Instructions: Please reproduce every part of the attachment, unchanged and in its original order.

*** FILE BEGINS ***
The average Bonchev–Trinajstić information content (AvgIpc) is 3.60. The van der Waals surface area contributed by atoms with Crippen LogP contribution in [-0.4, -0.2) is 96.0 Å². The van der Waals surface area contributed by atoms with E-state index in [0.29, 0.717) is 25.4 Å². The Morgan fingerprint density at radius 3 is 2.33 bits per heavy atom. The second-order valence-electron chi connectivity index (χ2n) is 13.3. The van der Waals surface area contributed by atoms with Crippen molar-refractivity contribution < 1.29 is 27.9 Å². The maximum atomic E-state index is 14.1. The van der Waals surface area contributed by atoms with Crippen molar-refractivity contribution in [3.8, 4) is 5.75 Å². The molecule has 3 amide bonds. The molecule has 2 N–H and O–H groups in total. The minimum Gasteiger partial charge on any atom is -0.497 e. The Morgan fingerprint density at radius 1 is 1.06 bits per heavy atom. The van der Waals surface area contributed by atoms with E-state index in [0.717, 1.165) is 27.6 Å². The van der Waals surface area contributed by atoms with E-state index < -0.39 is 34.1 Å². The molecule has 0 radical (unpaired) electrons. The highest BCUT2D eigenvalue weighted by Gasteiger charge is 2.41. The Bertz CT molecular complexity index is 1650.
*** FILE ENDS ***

The average Bonchev–Trinajstić information content (AvgIpc) is 3.60. The van der Waals surface area contributed by atoms with Crippen LogP contribution in [-0.4, -0.2) is 96.0 Å². The van der Waals surface area contributed by atoms with E-state index in [0.29, 0.717) is 25.4 Å². The Morgan fingerprint density at radius 3 is 2.33 bits per heavy atom. The second-order valence-electron chi connectivity index (χ2n) is 13.3. The van der Waals surface area contributed by atoms with Crippen molar-refractivity contribution < 1.29 is 27.9 Å². The maximum atomic E-state index is 14.1. The van der Waals surface area contributed by atoms with Crippen molar-refractivity contribution in [3.8, 4) is 5.75 Å². The molecule has 3 amide bonds. The molecule has 2 N–H and O–H groups in total. The minimum Gasteiger partial charge on any atom is -0.497 e. The Morgan fingerprint density at radius 1 is 1.06 bits per heavy atom. The van der Waals surface area contributed by atoms with E-state index in [0.717, 1.165) is 27.6 Å². The van der Waals surface area contributed by atoms with E-state index < -0.39 is 34.1 Å². The molecule has 0 radical (unpaired) electrons. The highest BCUT2D eigenvalue weighted by Gasteiger charge is 2.41. The Bertz CT molecular complexity index is 1650.